Originally posted on Football Nation  |  Last updated 8/9/12
With San Francisco's first preseason meeting against the Minnesota Vikings scheduled for this Friday, the team released their official depth chart.  Here are some of the more interesting specifics:

1.  Alex Boone gets the nod at right guard.

While this news was expected, when you enter preseason as the starter at a position that was easily the 49ers' worst last year, you are going to have people keeping an eye on you all game.

As interesting as it will be to see Alex Smith throw a pass to Randy Moss, or LaMichael James taking a handoff in what has become a crowded San Francisco backfield, many 49er fans are going to be more interested in seeing how well Boone performs.

The Vikings pass rush is nothing to scoff at, with Jared Allen having racked up 22 sacks last season; so Boone will be tested by the unit as a whole.  With the offensive line being argubly the 49ers' biggest weakness last season, and with the hole at right guard being the biggest gap in that line, it is very important to the team's success this year that Boone step it up.  He will have his first chance Friday.
 

2.  Eveyone's a #1 wide receiver.

Despite head coach Jim Harbaugh's comments that the aging veteran, Randy Moss, was the team's "best receiver" and that Michael Crabtree had "the best hands [he's] ever seen", he also stated "we have five number one receivers" later in the off-season.  Therefore, while Boone at right guard is something to watch, it doesn't quite have the intrigue of this team's very stacked wide receiving corps.

We are not sure, yet, who will receive the most snaps, and who will barely see any playing time.  One thing we do know is Moss and Michael Crabtree will act as No. 1 and No. 2 to start the game, and Manningham will likely be third behind them - but that's just because someone has to start.  Behind those three you have a mess of people including rookie AJ Jenkins, the "nameless wonders" of last year's playoff run, Brett Swain and Joe Hastings, Stanford's own undrafted free agent, Chris Owusu, and return specialist, Ted Ginn Jr.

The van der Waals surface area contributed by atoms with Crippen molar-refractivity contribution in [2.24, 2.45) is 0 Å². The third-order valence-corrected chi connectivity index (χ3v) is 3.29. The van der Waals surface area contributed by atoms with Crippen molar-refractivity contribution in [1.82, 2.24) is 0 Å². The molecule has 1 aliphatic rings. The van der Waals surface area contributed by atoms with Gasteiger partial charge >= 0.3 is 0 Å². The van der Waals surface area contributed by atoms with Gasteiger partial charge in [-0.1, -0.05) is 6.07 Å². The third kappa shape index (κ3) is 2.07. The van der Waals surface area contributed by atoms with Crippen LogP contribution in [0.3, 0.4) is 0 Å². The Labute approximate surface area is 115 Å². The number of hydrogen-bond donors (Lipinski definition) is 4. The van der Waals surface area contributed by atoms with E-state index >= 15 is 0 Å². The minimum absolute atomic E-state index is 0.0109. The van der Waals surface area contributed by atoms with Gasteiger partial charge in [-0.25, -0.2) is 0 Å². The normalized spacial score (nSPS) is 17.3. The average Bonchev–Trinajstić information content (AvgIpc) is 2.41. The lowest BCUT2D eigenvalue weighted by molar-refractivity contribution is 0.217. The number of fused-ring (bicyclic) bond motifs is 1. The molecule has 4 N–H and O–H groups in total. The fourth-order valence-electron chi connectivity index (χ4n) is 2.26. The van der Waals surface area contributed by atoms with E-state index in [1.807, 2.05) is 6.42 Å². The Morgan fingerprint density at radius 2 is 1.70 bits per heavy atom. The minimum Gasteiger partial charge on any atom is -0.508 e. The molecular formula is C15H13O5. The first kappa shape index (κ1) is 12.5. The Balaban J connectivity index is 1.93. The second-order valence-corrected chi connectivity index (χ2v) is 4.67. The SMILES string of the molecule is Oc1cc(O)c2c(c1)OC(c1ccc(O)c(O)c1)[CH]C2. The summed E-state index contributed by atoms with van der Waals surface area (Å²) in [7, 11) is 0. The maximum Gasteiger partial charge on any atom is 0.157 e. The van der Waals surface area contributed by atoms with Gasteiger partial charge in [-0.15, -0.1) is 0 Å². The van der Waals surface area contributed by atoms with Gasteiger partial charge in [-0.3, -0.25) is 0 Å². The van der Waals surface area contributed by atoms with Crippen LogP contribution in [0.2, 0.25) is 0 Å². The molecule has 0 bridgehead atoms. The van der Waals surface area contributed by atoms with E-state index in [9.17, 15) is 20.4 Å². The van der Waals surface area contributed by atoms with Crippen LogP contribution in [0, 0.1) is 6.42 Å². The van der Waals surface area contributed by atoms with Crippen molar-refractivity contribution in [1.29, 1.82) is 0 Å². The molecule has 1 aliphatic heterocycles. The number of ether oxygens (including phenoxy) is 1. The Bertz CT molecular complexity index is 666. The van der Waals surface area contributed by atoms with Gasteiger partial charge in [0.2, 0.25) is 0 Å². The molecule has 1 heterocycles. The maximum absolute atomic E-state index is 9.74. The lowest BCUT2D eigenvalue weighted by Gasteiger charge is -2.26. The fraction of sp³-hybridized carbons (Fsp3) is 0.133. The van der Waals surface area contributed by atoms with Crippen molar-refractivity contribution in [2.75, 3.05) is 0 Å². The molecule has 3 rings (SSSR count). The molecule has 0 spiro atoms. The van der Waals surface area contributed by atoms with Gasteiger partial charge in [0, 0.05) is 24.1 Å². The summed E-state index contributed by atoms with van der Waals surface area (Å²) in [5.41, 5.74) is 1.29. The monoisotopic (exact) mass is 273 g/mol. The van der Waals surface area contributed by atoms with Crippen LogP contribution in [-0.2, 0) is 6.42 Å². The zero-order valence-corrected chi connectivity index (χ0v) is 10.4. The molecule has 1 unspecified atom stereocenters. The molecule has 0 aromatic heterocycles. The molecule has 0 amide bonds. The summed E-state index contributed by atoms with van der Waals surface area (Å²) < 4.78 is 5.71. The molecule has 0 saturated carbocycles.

Do not be surprised to see all these men get reps at wide receiver, and though Moss and Manningham will grab their share of attention - as well as Crabtree who is finally going to play in his first pre-seasong game - a lot of eyes will be on another undrafted free agent, Nathan Palmer, and a man looking for redemption after last season's choke job, Kyle Williams.

Palmer has looked really, really good in camp so far, according to many varying sources.  The question is how good will he look come Friday?  And, also, will the 49ers even give him much time?  He is sitting fifth on the depth chart at one of the wide receiver slots and this has aroused some speculation that the team might be hiding him from the prying eyes of scouts in the hopes that they can sneak him onto the practice squad before season begins.

But if he does play, a lot of eyes will be on him.  His reputation has preceded him so far in 49er circles, and we all want to see how he performs.